The U.S. and China are set to use the latest gathering of the world’s finance chiefs to marshal support for their respective cases in a trade dispute that shows no sign of ending soon.
Finance ministers and central bankers from the International Monetary Fund’s 189 member nations are gathering in Bali, Indonesia this week for the fund’s annual meeting. While the agenda will include discussions on the broader health of the global economy, it will also be an opportunity for American and Chinese officials to cobble together alliances.
On one side is President Donald Trump, who argues his tariffs are a necessary price to pay to force China to stop what he calls unfair trading practices and theft of intellectual property.
On the other is President Xi Jinping, who has positioned China as a champion of globalization and the existing trading order. In a series of speeches, Xi and his top officials have warned about the danger of tearing apart that system, while promising to gradually open up the Chinese economy.
“The struggle for trade alliances carved out of political allegiances is well and truly on,” said George Magnus, an economist at Oxford University’s China Centre. “This is no ordinary trade spat, such as the one we saw with Japan in the 1980s. This is existential.”
Resisting U.S. Pressure
China will resist U.S. pressure just as it overcame “bullying” by other foreign powers in the past, Chinese Commerce Minister Zhong Shan told Bloomberg this week. That comparison with the invasions of China during what is often termed the “Century of Humiliation” suggests that the government isn’t likely to back down easily.
The U.S. last month slapped tariffs on a further $200 billion in Chinese goods, prompting Beijing to retaliate on $60 billion in American products.
Trump and Xi may talk at a meeting of the Group of 20 nations at the end of November, White House economic adviser Larry Kudlow said last week. “Better to talk than not talk, but the talks have to be serious,” said Kudlow, adding that Trump “believes that whole trading relationship is broken.”
Until any diplomatic breakthrough, both sides are trying to rally support, but some observers see that the advantage, at least for the moment, lies with China.
“The U.S. is losing the battle to isolate China within the G-20. It has lost the trust and alienated its major partners,” said Thomas Bernes, a distinguished fellow at the Centre for International Governance Innovation in Waterloo, Ontario, and a former IMF executive director. “The irony is that many countries supported U.S. concerns but U.S. policy actions have driven them away.”
China is reaching out to Europe with pledges to improve market access. Beijing is also dangling the carrot of investment through Xi’s signature Belt and Road Initiative, a sweeping project to build infrastructure across Eurasia. However, the reception of those overtures has been somewhat cool.
In a July meeting between Chinese and European leaders and businesspeople, Cecilia Malmstrom, Europe’s trade commissioner, praised China’s “strong pleas to keep markets open and fight protectionism,” but added, “we would like to see these encouraging words translated into more concrete action.”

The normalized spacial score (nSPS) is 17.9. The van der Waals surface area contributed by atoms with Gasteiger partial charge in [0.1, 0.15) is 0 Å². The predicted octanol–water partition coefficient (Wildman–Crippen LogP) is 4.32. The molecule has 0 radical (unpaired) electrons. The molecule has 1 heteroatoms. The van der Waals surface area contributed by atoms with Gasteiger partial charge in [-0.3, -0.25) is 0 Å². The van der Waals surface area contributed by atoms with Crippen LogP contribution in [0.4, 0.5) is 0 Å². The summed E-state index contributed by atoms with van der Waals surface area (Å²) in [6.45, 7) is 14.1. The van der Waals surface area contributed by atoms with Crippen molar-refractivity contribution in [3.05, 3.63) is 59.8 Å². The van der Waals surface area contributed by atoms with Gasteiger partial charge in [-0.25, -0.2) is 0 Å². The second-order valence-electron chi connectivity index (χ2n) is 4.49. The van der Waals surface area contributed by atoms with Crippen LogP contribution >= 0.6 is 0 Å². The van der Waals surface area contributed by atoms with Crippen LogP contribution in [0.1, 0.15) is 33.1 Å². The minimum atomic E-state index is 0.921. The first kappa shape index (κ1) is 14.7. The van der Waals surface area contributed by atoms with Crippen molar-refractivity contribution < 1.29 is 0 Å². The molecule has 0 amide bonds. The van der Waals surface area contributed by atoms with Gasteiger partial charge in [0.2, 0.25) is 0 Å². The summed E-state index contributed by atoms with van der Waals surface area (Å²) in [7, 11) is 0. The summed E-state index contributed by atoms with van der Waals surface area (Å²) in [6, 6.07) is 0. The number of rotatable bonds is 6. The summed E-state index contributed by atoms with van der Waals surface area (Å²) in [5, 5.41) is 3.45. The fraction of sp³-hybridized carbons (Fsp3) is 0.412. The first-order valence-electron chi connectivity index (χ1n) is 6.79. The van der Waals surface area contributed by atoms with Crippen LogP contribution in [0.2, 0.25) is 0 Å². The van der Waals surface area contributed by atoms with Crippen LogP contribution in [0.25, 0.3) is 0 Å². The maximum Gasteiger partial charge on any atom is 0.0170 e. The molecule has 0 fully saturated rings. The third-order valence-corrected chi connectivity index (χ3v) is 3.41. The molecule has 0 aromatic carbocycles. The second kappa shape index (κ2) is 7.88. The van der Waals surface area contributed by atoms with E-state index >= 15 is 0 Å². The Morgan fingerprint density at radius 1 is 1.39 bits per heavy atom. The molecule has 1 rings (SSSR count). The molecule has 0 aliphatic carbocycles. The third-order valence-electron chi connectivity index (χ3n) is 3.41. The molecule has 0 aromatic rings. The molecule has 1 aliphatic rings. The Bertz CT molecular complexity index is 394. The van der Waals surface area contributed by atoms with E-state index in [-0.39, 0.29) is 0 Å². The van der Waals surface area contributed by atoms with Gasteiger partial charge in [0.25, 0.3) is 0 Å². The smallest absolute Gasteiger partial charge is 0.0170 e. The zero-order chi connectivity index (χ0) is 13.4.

The Commission President Jean-Claude Juncker said that he hopes “that globalization and interdependent multilateralism remain the direction of the world,” but warned that “the EU is open but it is not naive.”
In response, Chinese Premier Li Keqiang encouraged greater European investment into China, promising to “open the door wider and create a better business environment.”
China has certainly made some moves to open its economy this year, announcing that foreign companies could increase their stakes in financial and car companies, and cutting import tariffs on a variety of goods to lower costs for consumers. These changes will also reduce costs for foreign companies looking to produce or sell in China.
For its part, the U.S. is trying to build a more traditional coalition among free-market democracies. Last month, trade ministers from the U.S., EU and Japan expressed concern that “non-market-oriented” policies are hurting their workers and businesses and undermining global trade. Without naming China, they agreed to discuss new rules for addressing the market-distorting effects of state-owned enterprises and industrial subsidies.
That’s an improvement from earlier this year, when Trump was making more enemies than friends. At meetings of the G-20 and NATO, he vexed America’s traditional allies with his tariffs on steel and aluminum and distaste for global institutions. Since then, the president has launched formal trade talks with Europe and agreed on a revised trade agreement with South Korea and to start talks with Japan.
He has also reached a deal with Canada and Mexico, which their lawmakers must still approve, on a successor to the North American Free Trade Agreement.
The new Nafta, to be rebranded the U.S.-Mexico-Canada Agreement, contains a clause that allows any of the countries to terminate the agreement if one of them signs a trade deal with a “non-market economy.” While no country is named, the measure is clearly aimed at stopping Canada or Mexico from doing a deal with China.
“The U.S. is making an effort to isolate China on trade,” said Stephen Jen, CEO of Eurizon Slj Capital Ltd, an asset-management firm based in London. Efforts by China to win European support failed “because the EU is quietly pleased that the U.S. is confronting China on issues that have also bothered the EU,” said Jen.